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The Dripby Brew Editors7:05 pmOct 15, 20180

Affordable Housing Trust Fund passed by City Council

The bill was one of three measures acclaimed by their sponsors as progressive steps for Baltimore

Above: The Affordable Housing Trust Fund aims to rebuild vacant and abandoned properties for low-income families and the homeless. (Mark Reutter)

Three bills moved a step closer to Mayor Catherine Pugh’s desk tonight, including a measure that would establish a tax surcharge on the sale of luxury properties to generate money for affordable housing.

The Council unanimously approved an Affordable Housing Trust Fund (bill 18-0221), including an amendment that would exclude high-end property sales from the tax surcharge for six months after the effective date of the law on January 1, 2019.

This was a concession from an original amendment, proposed by Councilman Eric Costello, to exempt the surcharge for a two-year period.

The surcharge will increase the transfer and recordation taxes on the sale of a $1 million property by $7,500, according to the city finance department.

‘The Brew wrote about the questionable assumptions about future revenues generated by the surcharge based on the city’s prior experience with real estate taxes that, during times of economic or housing market downturns, produce fewer revenues than anticipated.

Tighter Rules for Lobbyists

The Transparency in Lobbying Act (18-0230) was ratified on third and final reader tonight.

The bill aims to make it easier to identify what parties are lobbying City Hall officials. It also requires lobbyists to file reports of their activities twice a year rather than annually.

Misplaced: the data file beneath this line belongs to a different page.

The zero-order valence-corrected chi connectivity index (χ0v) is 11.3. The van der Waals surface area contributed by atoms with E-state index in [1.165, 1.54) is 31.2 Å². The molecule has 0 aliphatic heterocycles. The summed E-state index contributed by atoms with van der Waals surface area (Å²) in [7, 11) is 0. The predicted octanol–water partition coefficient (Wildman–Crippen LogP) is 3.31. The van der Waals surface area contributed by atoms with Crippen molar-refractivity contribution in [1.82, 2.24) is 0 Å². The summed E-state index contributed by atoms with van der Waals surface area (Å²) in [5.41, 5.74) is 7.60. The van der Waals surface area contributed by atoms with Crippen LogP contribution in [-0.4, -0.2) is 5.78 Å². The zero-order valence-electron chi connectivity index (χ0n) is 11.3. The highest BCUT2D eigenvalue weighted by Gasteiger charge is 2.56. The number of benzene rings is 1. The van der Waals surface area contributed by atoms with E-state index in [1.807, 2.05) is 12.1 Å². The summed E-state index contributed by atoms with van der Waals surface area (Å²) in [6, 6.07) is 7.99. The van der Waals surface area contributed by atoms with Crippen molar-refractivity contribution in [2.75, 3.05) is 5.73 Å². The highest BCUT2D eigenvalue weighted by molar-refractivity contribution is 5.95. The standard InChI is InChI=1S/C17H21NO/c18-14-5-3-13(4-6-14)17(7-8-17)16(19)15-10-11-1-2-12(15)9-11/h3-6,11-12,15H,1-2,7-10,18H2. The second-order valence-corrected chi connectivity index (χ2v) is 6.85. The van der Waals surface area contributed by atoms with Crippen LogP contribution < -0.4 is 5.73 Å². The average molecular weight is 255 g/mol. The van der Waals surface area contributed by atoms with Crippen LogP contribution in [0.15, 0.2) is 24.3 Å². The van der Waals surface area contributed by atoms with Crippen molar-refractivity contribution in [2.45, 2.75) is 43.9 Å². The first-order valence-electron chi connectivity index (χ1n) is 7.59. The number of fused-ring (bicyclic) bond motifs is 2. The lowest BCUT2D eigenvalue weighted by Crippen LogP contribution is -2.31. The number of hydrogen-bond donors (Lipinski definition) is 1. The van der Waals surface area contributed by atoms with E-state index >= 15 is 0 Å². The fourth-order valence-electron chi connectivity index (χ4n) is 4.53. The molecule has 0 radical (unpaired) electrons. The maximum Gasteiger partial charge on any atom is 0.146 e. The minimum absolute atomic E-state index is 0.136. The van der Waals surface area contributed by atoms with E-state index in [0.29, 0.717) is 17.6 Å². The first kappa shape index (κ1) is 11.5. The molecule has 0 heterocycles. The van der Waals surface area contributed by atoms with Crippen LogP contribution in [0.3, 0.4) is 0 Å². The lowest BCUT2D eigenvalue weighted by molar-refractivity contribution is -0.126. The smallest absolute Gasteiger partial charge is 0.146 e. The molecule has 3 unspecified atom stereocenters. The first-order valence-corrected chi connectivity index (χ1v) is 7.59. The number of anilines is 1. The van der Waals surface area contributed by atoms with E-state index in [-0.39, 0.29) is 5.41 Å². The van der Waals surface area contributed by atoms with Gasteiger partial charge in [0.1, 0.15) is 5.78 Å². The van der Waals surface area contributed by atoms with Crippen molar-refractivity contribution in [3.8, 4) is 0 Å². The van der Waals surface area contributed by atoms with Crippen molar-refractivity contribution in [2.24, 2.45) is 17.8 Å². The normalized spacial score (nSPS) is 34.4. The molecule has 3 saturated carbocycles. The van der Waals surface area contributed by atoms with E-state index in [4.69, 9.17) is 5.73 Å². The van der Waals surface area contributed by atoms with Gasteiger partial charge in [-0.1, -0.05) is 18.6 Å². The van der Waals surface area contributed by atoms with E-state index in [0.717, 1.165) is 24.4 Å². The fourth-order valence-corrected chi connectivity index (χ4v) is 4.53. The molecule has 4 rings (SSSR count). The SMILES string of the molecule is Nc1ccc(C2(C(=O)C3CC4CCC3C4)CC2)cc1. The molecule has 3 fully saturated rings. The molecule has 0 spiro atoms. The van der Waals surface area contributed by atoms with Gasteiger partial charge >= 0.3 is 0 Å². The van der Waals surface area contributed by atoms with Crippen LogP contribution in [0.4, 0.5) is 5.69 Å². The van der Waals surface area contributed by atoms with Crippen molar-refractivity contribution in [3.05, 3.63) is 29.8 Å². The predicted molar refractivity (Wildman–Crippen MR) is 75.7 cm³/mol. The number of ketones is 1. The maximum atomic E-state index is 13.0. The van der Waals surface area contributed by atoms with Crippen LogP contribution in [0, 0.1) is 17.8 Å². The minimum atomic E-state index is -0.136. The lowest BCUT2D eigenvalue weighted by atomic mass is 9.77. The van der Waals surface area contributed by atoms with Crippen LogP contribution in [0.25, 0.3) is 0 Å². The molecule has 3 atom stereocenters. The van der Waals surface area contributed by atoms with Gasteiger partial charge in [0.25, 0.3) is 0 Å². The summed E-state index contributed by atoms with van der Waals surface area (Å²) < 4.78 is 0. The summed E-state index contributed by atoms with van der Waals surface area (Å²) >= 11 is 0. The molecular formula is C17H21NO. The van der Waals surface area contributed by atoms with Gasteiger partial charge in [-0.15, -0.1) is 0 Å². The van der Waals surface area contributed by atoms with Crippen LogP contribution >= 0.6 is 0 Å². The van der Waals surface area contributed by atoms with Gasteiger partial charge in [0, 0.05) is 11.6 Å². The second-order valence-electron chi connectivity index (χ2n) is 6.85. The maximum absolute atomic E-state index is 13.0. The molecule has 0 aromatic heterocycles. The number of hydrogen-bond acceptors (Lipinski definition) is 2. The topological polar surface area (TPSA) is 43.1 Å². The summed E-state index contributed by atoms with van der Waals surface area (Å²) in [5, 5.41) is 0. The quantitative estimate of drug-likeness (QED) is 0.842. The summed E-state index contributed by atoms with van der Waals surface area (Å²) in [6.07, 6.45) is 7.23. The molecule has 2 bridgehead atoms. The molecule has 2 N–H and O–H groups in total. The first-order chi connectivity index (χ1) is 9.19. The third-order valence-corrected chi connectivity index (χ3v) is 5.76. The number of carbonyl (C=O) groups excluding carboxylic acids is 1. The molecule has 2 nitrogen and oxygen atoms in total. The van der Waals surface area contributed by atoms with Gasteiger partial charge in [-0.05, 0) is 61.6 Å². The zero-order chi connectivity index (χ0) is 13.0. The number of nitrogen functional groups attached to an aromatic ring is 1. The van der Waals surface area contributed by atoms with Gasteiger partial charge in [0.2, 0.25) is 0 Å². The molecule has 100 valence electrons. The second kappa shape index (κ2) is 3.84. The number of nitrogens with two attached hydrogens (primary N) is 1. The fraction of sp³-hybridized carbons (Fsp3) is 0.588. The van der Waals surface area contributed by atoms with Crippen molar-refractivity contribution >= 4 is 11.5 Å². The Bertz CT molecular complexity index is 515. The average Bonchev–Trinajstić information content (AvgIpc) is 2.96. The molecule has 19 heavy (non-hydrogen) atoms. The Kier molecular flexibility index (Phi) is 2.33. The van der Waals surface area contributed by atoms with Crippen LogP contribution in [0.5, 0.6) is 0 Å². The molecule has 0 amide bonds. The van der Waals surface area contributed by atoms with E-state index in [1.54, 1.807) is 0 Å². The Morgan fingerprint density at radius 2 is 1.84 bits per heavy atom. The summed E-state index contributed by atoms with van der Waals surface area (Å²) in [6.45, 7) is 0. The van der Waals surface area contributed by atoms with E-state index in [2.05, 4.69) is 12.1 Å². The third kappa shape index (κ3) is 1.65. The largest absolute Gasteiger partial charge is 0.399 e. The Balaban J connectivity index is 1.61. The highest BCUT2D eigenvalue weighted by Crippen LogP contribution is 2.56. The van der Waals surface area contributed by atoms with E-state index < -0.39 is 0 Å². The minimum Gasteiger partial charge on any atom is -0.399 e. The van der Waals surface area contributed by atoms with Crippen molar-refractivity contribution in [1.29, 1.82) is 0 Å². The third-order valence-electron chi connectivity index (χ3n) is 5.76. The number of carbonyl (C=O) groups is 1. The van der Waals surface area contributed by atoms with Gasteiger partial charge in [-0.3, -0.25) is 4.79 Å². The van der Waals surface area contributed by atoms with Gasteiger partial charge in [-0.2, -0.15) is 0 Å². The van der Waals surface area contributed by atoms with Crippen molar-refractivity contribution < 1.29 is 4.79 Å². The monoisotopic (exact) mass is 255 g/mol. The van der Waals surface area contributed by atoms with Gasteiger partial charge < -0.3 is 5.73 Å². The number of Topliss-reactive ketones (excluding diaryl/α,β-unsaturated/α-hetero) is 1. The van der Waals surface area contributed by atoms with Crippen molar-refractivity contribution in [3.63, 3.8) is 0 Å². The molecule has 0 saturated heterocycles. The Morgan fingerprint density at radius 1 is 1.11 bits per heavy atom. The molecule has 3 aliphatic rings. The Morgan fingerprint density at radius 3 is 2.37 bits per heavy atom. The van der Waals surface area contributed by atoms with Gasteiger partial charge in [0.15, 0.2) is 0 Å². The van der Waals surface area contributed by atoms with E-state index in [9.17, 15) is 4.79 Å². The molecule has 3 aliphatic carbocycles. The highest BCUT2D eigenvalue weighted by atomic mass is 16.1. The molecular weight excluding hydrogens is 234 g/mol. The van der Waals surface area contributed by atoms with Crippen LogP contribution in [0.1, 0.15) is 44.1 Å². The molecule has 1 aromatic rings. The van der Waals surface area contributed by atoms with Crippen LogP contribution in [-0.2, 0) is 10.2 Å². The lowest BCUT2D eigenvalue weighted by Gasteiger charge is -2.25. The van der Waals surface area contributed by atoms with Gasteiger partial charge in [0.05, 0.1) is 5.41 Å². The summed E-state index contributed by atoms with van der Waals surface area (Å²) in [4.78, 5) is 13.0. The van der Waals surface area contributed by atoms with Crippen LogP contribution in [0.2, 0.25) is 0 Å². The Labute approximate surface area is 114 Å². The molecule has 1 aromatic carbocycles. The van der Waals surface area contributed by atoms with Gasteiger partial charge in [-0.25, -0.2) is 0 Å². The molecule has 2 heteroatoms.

The Baltimore Ethics Board is required to post those reports online within 30 days, with the first reports due on or before June 1, 2019, and to potentially ban violators from lobbying in the city for three years.

At an earlier work session, bill sponsor Zeke Cohen fended off an amendment that would have expanded the definition of a lobbyist to include community activists.

Complete Streets

The Council passed 17-0102, sponsored by Ryan Dorsey, requiring the city Department of Transportation to develop a “Complete Streets Transportation System” that considers the needs of all users rather than prioritizing cars.

The bill would establish an Advisory Committee to work with the director of DOT to design streets with more bike lanes, sidewalks and public transit options and to reduce the number of automotive crashes “that injure people and destroy property.”

The legislative body also approved a bill expanding facilities for diaper changing and a resolution recognizing October as “anti-bullying month.”

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